Derrick “Duckie” Simpson leads his Grammy-winning reggae act through decades of hits in an energized performance; Tomorrow’s Bad Seeds opens
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The Prestige: In a career that has spanned more than four decades and nearly 30 albums, Black Uhuru has emerged as the second highest selling reggae act of all time, right behind Bob Marley.
The Sound: Layers upon layers of dub vibrations that sway from breezy to urgent get glutes and boots shaking, heightened by jaunty upstroke rhythms and spacey vocal and keyboard effects.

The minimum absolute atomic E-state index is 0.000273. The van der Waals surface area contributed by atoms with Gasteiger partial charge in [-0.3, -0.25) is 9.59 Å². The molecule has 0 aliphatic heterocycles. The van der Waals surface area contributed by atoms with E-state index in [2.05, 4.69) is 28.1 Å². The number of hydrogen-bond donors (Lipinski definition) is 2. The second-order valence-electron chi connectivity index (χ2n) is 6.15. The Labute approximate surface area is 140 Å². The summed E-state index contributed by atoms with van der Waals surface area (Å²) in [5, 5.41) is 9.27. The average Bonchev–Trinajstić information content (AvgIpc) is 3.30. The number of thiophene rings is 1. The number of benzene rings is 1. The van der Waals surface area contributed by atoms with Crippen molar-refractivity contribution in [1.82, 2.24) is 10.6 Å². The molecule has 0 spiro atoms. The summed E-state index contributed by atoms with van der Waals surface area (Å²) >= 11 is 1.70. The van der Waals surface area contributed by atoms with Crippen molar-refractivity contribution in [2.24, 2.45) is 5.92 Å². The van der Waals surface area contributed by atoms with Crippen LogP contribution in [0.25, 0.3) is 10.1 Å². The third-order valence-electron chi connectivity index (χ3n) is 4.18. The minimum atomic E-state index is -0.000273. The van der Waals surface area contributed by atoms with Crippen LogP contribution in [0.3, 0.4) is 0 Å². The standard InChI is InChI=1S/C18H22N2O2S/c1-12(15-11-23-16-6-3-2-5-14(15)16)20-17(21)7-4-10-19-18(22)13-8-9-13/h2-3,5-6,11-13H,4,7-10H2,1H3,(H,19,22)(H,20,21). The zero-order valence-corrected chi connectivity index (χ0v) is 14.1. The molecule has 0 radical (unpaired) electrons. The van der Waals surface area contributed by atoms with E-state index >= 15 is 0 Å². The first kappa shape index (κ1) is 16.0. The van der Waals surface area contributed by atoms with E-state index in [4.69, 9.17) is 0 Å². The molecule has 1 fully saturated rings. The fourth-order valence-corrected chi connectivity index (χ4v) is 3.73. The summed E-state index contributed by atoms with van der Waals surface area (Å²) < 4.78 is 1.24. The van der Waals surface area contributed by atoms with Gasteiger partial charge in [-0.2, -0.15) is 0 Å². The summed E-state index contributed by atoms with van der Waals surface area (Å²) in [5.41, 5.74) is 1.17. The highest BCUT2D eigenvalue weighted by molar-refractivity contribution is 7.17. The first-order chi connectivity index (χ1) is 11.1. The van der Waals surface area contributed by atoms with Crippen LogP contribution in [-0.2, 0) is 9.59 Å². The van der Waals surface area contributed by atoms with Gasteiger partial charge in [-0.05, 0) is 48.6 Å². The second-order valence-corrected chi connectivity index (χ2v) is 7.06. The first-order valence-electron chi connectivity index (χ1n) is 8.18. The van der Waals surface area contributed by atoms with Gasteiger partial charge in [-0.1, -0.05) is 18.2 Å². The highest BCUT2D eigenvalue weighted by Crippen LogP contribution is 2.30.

The Name: translates to “Black Freedom” in Swahili
Red: Rolling Stone ranked this 1981 album as as one of the 100 Best Albums of the Eighties (ahead of records by Bruce Springsteen, AC/DC, and Janet Jackson) and described it as “a plea for cultural revolution and religious faith.”
History Making Moment: In 1985, the group’s Anthem—a musical valentine to Kingston’s Waterhouse district—landed the first-ever Grammy Award for Best Reggae Recording.
The Lineup: After four decades and many changing tides, founding member Derrick “Duckie” Simpson continues to lead the charge with fellow longtime member Andrew Bees, an ace rhythm section, and a new female singer who nails the parts made famous by the sadly departed Puma Jones.
Uhuru Hits to Expect: “Guess Who’s Coming to Dinner,” “Sponji Reggae,” and the evening-defining “Happiness”
Tomorrow’s Bad Seeds: This Hermosa Beach five-piece conjures laid-back reggae rock on tracks including “One Way” and “Only for You.”